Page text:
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The Rediff Interview/Manohar Parrikar, former Goa CM

'Legislative decorum has been on the decline'

March 20, 2009


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Spotting former Goa [Images] chief minister Manohar Parrikar [Images] in the crowd would have been impossible unless someone pointed him out. Dressed in a simple half-sleeved shirt and gray trousers, the politician, an alumni of the 1978 batch, was mingling with his classmates and fellow Indian Institute of Technology-Mumbai in Bangalore at the culminating conference celebrating the institute's golden jubilee.

But Parrikar, the first ever IITian to become the chief minister, wasn't able to remain incognito for long. He had to speak in a session titled 'IITians in governance'. Addressing the gathering, the Bharatiya Janata Party [Images] leader laced his insightful speech on how governance is tough with dry humour. "People who are CEOs here, you guys at least have the choice of choosing who you work with. I do not have that luxury. I cannot choose my peers -- legislators -- nor can I choose my subordinates -- bureaucrats," he said.

On how he handled the situation, Parrikar said: "One way is you can sidetrack the inefficient people. Since I am not at a liberty to do that, I kick them upstairs."

Parrikar took time off during the conference to speak to rediff.com's Krishnakumar P about Goa's descent into lawlessness, its unruly assembly and the slow death of a project close to his heart -- the International Film Festival.

Why does Goa's assembly have the reputation of being the unruliest in the country?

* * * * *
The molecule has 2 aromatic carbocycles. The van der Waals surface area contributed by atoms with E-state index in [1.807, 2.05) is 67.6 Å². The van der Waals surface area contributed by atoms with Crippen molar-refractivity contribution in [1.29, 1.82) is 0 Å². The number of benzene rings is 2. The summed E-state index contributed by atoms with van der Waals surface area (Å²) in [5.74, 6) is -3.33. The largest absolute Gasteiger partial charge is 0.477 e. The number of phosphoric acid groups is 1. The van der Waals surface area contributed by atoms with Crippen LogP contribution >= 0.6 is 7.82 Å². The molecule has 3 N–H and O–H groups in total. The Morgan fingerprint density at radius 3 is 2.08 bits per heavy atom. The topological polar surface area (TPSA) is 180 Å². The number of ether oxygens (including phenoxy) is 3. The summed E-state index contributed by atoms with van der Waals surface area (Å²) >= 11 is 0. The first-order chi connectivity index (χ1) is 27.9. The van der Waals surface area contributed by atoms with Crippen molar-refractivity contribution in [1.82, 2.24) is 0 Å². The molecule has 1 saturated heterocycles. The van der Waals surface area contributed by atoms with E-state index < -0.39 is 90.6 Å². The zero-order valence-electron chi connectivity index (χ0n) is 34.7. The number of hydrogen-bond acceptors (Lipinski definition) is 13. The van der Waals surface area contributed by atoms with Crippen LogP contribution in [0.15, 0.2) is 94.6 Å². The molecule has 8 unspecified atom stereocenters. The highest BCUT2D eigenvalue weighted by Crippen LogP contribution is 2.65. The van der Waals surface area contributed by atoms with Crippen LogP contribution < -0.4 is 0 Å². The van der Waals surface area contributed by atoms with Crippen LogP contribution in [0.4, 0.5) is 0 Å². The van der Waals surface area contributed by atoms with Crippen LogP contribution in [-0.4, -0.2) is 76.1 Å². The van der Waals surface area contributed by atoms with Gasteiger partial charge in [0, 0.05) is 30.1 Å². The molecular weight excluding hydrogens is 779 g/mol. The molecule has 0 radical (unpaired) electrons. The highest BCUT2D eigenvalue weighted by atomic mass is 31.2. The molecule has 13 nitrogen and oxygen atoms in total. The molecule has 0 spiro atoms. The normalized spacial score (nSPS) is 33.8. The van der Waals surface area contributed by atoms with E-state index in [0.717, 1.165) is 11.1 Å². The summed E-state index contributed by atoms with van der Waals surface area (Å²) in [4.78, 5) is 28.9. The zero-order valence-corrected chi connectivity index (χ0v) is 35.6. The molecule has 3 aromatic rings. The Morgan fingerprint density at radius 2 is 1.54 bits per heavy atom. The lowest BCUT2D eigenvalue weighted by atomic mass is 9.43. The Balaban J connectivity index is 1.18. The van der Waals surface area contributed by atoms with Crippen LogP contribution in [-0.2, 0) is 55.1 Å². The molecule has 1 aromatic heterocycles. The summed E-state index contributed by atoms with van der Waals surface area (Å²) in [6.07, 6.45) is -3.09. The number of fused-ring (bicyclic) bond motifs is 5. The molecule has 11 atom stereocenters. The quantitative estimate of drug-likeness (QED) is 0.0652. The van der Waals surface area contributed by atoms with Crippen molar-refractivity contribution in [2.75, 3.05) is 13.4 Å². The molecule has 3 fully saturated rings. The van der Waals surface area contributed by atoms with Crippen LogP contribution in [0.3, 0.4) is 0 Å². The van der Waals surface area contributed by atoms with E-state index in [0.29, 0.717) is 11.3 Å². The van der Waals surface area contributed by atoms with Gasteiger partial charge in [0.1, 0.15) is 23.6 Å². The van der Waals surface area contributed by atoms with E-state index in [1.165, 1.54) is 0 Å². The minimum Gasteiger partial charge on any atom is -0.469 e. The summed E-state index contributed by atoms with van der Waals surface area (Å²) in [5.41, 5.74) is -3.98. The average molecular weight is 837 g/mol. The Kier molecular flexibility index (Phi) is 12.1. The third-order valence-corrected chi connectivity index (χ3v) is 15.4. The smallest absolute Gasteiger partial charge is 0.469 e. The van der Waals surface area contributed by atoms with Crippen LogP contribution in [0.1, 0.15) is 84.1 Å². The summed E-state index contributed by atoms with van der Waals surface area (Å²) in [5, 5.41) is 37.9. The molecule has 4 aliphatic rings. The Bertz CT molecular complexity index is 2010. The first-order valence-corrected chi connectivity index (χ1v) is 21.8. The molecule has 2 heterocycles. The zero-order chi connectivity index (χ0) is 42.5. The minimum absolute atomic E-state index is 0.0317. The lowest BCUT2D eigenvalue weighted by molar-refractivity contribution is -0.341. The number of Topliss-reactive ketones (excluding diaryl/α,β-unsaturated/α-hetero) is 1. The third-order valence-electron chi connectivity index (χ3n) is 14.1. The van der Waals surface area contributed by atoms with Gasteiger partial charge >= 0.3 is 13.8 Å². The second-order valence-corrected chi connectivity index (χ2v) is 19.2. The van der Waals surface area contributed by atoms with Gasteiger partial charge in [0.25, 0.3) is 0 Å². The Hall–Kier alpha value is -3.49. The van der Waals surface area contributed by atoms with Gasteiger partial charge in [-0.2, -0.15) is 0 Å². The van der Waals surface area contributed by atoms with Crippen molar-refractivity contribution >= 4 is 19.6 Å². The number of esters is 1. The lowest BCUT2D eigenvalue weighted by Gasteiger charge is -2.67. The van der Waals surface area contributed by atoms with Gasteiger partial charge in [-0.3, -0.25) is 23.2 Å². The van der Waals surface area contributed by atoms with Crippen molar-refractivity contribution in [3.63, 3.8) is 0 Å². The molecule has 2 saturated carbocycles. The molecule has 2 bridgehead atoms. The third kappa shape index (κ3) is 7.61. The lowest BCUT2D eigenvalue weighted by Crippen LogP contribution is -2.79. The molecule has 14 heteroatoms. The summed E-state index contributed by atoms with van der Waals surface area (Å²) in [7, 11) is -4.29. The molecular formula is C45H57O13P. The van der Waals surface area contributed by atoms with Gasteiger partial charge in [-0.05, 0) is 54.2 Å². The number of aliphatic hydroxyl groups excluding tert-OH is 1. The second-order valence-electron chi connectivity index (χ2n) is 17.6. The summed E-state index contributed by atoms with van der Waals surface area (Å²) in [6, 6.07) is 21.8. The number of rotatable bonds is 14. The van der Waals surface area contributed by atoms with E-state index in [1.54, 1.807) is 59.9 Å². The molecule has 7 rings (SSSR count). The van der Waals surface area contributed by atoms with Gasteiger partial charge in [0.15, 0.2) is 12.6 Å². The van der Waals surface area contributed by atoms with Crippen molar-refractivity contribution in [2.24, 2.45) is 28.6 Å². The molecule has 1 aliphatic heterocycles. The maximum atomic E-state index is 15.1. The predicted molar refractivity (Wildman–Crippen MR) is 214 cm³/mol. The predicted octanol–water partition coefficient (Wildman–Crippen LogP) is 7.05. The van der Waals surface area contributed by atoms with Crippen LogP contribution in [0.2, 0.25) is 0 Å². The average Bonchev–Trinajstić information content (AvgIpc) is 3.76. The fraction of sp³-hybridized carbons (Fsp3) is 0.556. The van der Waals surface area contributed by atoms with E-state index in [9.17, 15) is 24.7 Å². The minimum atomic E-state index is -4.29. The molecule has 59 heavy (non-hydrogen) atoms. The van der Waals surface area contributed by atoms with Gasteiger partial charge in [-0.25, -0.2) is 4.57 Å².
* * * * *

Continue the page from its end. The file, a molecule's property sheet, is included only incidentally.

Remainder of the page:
It is not something specific to Goa. Legislative decorum has been on the decline throughout the country. Look at what happened in the Orissa assembly recently. The main reason is the deterioration of the quality of the Speakers in the assembly. They just cannot run the House properly. That is the main reason. Goa gets highlighted, but if you see, things have gone downwards in almost all states in the last five years.

But still Goa must be manageable given its small numbers�

That is exactly the problem. A handful of members often hold the house to ransom. The solution is in the hands of the people. They must vote either the Congress or the BJP. If it is a two-party system, there is bound to be more stability. If one party doesn't deliver, kick them out by all means. But bring in another party with a full majority. That is the only way things will improve.

Why has Goa recently gained a reputation for being a lawless state?

It is not like that. Things had happened at one time and it gained such a reputation. But as far as I know, things are under control and past incidents look very much like one off instances. Things are normal now in Goa.

But everywhere, you keep hearing that the Russian mafia has taken over. What really is the situation?

It is not the case at all. True, Russians have made some purchases and are involved in land deals. But wherever concerns were raised, investigations are on. That is truth. To say that they have taken over is wrong.

When IFFI was permanently moved to Goa there was much hype�

�now it is just another film festival.

Exactly. Critics say the standards have fallen ever since. It might even be discontinued. What needs to be done to revive it?

For a project like that the main requirement is enthusiasm. When there is no enthusiasm to do the kind of work required to make it a success, it is bound to fail.


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